This has given rise to a number of firms specializing in remediation and historic renovation and rehabilitation. Old buildings are rife with asbestos, lead and other hazardous materials. Additionally, previous construction wasn’t designed to handle the weight of today’s large equipment.
So, modern contractors – like ADEP Group, a rapidly growing minority business enterprise (MBE) – must find ways to keep employees safe while juggling limited floor loads and restricted machine access. These aren’t the founding father’s contractors. Instead, the next generation successfully combines experience, education and cutting-edge technology to tackle remediation and interior demolition.
Faced with a full-scale interior demolition on a tight timeline, ADEP partnered with Brokk to provide a robotic solution to one of the more challenging aspects. During the renovation of a 120-year-old YMCA facility in Beverly, Massachusetts, ADEP needed to remove a 36-inch-deep concrete pool in the basement of the building. With a Brokk 200, ADEP was able to reduce crew size in the confined space while increasing productivity 50 percent over alternative methods, allowing them to proceed to subsequent phases quickly for an on-time project delivery.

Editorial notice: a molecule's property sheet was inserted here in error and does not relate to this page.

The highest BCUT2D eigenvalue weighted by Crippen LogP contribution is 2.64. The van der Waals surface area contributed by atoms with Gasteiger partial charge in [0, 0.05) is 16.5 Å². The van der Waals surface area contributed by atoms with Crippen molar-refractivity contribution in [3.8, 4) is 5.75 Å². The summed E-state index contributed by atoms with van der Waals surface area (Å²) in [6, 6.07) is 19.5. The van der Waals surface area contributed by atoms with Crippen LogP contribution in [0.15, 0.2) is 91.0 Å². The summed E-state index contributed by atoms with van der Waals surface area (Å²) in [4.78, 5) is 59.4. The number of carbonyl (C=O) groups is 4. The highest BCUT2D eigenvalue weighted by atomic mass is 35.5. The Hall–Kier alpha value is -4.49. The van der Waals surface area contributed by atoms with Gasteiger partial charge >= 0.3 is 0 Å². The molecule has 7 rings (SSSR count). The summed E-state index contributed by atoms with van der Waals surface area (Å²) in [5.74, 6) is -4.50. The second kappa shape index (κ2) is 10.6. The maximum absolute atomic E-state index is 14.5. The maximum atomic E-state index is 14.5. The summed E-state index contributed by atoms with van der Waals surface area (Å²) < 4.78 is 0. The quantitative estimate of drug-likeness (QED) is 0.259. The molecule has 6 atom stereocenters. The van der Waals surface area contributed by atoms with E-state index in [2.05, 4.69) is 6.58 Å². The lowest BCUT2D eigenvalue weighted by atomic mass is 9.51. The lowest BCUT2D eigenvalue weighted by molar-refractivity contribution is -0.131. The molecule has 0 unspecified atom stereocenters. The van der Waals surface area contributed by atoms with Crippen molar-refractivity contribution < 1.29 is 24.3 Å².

“New England has a rich architectural history – many buildings from the late 1800s and early 1900s are still in use,” Severino said. “They were well-built. But contractors have learned a lot over the years, and some of the materials used aren’t considered safe anymore, like asbestos and lead paint. New England Developers like to make use of the rich history and attributes that these historic buildings have, so renovation and restoration have become very popular. Usually this involves a full interior demolition then rebuilding within the shell of the existing structure.”